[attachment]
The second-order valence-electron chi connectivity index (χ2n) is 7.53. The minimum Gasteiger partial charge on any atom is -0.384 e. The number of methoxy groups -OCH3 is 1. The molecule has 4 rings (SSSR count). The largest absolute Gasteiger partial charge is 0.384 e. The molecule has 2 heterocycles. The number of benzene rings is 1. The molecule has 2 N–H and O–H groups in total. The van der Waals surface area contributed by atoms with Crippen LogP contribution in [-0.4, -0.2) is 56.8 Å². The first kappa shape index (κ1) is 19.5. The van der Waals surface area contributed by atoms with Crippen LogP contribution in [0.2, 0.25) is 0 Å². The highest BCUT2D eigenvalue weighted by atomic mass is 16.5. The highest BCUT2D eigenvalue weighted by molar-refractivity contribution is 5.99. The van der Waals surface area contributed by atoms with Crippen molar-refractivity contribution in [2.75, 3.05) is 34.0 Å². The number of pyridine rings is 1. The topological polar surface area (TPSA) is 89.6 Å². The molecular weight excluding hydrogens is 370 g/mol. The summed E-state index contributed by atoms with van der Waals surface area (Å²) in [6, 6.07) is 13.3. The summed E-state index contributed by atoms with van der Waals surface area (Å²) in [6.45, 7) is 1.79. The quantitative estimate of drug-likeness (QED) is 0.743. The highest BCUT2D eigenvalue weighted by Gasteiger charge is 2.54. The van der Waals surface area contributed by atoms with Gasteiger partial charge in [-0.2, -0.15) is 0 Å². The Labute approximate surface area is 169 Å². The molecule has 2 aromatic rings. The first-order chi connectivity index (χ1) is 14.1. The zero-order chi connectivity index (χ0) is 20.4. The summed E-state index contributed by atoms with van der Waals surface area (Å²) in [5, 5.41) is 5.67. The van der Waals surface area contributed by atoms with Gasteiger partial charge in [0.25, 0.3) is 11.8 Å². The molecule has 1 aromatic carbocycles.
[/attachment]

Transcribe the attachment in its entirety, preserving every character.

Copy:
The second-order valence-electron chi connectivity index (χ2n) is 7.53. The minimum Gasteiger partial charge on any atom is -0.384 e. The number of methoxy groups -OCH3 is 1. The molecule has 4 rings (SSSR count). The largest absolute Gasteiger partial charge is 0.384 e. The molecule has 2 heterocycles. The number of benzene rings is 1. The molecule has 2 N–H and O–H groups in total. The van der Waals surface area contributed by atoms with Crippen LogP contribution in [-0.4, -0.2) is 56.8 Å². The first kappa shape index (κ1) is 19.5. The van der Waals surface area contributed by atoms with Crippen LogP contribution in [0.2, 0.25) is 0 Å². The highest BCUT2D eigenvalue weighted by atomic mass is 16.5. The highest BCUT2D eigenvalue weighted by molar-refractivity contribution is 5.99. The van der Waals surface area contributed by atoms with Crippen molar-refractivity contribution in [2.75, 3.05) is 34.0 Å². The number of pyridine rings is 1. The topological polar surface area (TPSA) is 89.6 Å². The molecular weight excluding hydrogens is 370 g/mol. The summed E-state index contributed by atoms with van der Waals surface area (Å²) in [6, 6.07) is 13.3. The summed E-state index contributed by atoms with van der Waals surface area (Å²) in [6.45, 7) is 1.79. The quantitative estimate of drug-likeness (QED) is 0.743. The highest BCUT2D eigenvalue weighted by Gasteiger charge is 2.54. The van der Waals surface area contributed by atoms with Gasteiger partial charge in [-0.2, -0.15) is 0 Å². The Labute approximate surface area is 169 Å². The molecule has 2 aromatic rings. The first-order chi connectivity index (χ1) is 14.1. The zero-order chi connectivity index (χ0) is 20.4. The summed E-state index contributed by atoms with van der Waals surface area (Å²) in [5, 5.41) is 5.67. The van der Waals surface area contributed by atoms with Gasteiger partial charge in [0.25, 0.3) is 11.8 Å². The molecule has 1 aromatic carbocycles.